Losing a voice like that of Victor Sandman would be a mortal blow to most groups, so it's hard to blame the Abbeys soloists for the uninspiring spread. A high point is Scott William's tenor wail, which works best on the sparkling Get Set where he loses the fussy mannerisms that almost sink the U2 opener and torpedo Don't Cry. His mates don't fare well with pallid imitations of Meatloaf, Al Green, and Elton John (although Nick Cortese gets a chuckle from me for a fully committed and ultimately successful Dr. Worm). A cappella 101: I don't need to hear a karaoke version of the original soloist — let's hear your take.

The Abbeys also didn't do themselves any favors with the tracklist. Even stellar performances of Jesusland, Fa Fa, or Helplessly Hoping wouldn't hide the fact that these tunes don't really go anywhere (and these aren't stellar — the first tenors deserve a beating for the wonky falsettos heard on each of these tracks). On the other swing of the pendulum, the theatrics of I'd Do Anything For Love fall flat without stage visuals to back them up. And the choice to reinvent a spare, quirky Gorillaz tune with a "ba ba" background has a predictable outcome. It's tough to see talented singers handicap themselves like this before they even get started on the singing.

It'd be unfair to say Sincerely is a full step backwards — there are flashes of brilliance here, including the nimbly-sung bass line on Jesusland, the lilting choruses of Don't Cry, the retro groove of All Night Long, and the entirety of Get Set. But without the right leads or source material, the Abbeys can't quite cook up the feast we were expecting.


Tuning / Blend 4
Energy / Intensity 4
Innovation / Creativity 3
Soloists 3
Sound / Production 4
Repeat Listenability 3
Tracks
1 Where The Streets Have No Name 5
2 Feel Good, Inc 3
3 Jesusland 4
4 Fa Fa 4
5 Dr. Worm 4
6 I'd Do Anything For Love 3
7 Get Set 4
8 Helplessly Hoping 3
9 Don't Cry 4
10 Let's Stay Together 3
11 All Night Long 5
12 Rocket Man 3

The Dear Abbeys sing a lot of different songs on their new album Sincerely, Lost in Boston, but as a group they're singing the turnover blues. Group member turnover has hit this group pretty hard in the time since Abbeys Road, and I'm sad to say that this new album is missing a lot of the vocal prowess that made their previous release a CARA-winning effort. This is not to say that Sincerely doesn't have bright spots, indeed it has many, but it had a tough act to follow and I don't think it holds up in comparison.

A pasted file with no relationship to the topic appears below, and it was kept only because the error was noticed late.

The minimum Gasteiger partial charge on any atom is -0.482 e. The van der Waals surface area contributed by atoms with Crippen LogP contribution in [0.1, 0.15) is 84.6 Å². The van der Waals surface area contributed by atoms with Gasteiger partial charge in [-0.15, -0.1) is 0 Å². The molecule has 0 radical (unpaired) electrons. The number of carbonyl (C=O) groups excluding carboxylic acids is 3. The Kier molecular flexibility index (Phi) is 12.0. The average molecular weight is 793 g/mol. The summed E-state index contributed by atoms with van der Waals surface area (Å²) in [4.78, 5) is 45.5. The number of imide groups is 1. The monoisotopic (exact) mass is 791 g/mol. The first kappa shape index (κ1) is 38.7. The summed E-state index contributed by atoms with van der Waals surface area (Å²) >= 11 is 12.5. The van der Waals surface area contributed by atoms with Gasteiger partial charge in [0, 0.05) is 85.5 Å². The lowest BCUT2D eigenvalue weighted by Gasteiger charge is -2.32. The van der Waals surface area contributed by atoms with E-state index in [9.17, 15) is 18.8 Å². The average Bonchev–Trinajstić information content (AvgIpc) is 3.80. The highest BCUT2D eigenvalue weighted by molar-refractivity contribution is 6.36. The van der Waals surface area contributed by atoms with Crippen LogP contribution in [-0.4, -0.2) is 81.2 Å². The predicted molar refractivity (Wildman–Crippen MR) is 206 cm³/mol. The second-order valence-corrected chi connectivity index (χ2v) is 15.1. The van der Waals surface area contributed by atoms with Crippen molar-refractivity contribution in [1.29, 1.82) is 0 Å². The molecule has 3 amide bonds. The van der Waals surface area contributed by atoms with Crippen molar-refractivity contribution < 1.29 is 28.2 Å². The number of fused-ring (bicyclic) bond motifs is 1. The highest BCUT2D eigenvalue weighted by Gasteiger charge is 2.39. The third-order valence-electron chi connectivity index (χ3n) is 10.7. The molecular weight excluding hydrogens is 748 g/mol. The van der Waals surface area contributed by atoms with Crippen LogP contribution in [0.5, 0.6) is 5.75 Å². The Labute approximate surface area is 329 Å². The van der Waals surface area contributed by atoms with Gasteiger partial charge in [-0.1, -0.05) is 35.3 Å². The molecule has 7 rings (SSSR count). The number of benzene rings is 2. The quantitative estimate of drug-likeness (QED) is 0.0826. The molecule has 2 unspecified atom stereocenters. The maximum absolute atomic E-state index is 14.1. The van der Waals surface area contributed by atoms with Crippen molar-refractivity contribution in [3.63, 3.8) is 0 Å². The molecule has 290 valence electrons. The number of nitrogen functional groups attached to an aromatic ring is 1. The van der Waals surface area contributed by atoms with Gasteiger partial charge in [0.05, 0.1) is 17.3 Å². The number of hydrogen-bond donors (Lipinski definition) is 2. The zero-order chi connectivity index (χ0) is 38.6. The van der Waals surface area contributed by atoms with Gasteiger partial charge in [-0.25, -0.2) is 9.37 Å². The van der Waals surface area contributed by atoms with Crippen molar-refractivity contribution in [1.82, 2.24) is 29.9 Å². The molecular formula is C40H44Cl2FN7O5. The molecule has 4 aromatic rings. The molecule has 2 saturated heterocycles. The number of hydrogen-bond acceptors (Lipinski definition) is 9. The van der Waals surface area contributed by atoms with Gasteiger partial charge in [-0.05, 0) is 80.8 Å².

The album starts off strong. Where The Streets Have No Name is without a doubt the best song on the album, and I applaud the guys for being savvy and putting it up front to grab the listener's attention. One thing it proves that production is still one of the ways that this group is on top of the game. After that though, things unfortunately start to unravel.

Probably the most obvious way that this album begins to decline is in the quality of the soloists. This is where losing members has hit these guys the hardest. I'm really reluctant to draw comparisons between Victor Sandman and Scott Williams, but by turning in three soulful high tenor solos and eight arrangements, I feel like Williams is trying to fill some big shoes. On the vocal side of things he tries mightily (and credibly) on the first track, but over the course of the album his quirks become more and more apparent. Ditto for the rest of the bunch. All of the lead vocals sound less polished this time out.

Now, all of that said, I have to admit that this is still a fine album. It's just nothing special. My advice to the guys for next time is to take more time producing the vocals, especially the leads. You may not have the star power right now, but there was a lot more vocal quirkiness on this album than I think there needed to be. The combination of patience and hours in the studio to get the take you want can make the difference between professional and collegiate sounding solos.

Good luck for next time, guys. I think you've got what it takes to raise the bar again. Until then, I'd still recommend Abbeys Road if you're on the market for a Dear Abbeys recording.


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Ordering Information

To order this album visit the group's website or A-cappella.com. Individual tracks are available for download on iTunes.